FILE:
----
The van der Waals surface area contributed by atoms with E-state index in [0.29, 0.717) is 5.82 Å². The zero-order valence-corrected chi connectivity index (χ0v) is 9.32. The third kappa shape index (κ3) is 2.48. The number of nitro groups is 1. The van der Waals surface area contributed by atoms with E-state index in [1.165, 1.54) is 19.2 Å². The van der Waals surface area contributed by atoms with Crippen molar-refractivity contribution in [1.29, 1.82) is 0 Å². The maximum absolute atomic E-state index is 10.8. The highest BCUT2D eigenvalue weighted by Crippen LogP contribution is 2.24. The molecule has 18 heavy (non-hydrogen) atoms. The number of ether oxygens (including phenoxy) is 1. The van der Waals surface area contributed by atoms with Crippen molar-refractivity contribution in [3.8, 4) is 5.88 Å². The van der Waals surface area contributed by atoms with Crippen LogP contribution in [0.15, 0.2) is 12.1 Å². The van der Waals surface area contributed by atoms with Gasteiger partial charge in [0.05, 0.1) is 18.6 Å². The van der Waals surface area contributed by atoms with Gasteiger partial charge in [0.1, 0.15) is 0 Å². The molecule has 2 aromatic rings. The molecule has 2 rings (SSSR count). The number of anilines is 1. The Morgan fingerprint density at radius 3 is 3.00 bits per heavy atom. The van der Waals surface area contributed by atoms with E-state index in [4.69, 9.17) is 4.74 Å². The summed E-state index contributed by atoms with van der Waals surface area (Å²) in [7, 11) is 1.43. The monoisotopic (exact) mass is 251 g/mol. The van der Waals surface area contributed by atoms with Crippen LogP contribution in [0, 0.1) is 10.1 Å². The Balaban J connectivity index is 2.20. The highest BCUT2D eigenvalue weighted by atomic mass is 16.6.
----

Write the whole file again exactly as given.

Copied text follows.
The van der Waals surface area contributed by atoms with E-state index in [0.29, 0.717) is 5.82 Å². The zero-order valence-corrected chi connectivity index (χ0v) is 9.32. The third kappa shape index (κ3) is 2.48. The number of nitro groups is 1. The van der Waals surface area contributed by atoms with E-state index in [1.165, 1.54) is 19.2 Å². The van der Waals surface area contributed by atoms with Crippen molar-refractivity contribution in [1.29, 1.82) is 0 Å². The maximum absolute atomic E-state index is 10.8. The highest BCUT2D eigenvalue weighted by Crippen LogP contribution is 2.24. The molecule has 18 heavy (non-hydrogen) atoms. The number of ether oxygens (including phenoxy) is 1. The van der Waals surface area contributed by atoms with Crippen molar-refractivity contribution in [3.8, 4) is 5.88 Å². The van der Waals surface area contributed by atoms with Crippen LogP contribution in [0.15, 0.2) is 12.1 Å². The van der Waals surface area contributed by atoms with Gasteiger partial charge in [0.05, 0.1) is 18.6 Å². The van der Waals surface area contributed by atoms with Gasteiger partial charge in [0.1, 0.15) is 0 Å². The molecule has 2 aromatic rings. The molecule has 2 rings (SSSR count). The number of anilines is 1. The Morgan fingerprint density at radius 3 is 3.00 bits per heavy atom. The van der Waals surface area contributed by atoms with E-state index in [4.69, 9.17) is 4.74 Å². The summed E-state index contributed by atoms with van der Waals surface area (Å²) in [7, 11) is 1.43. The monoisotopic (exact) mass is 251 g/mol. The van der Waals surface area contributed by atoms with Crippen LogP contribution in [0, 0.1) is 10.1 Å². The Balaban J connectivity index is 2.20. The highest BCUT2D eigenvalue weighted by atomic mass is 16.6.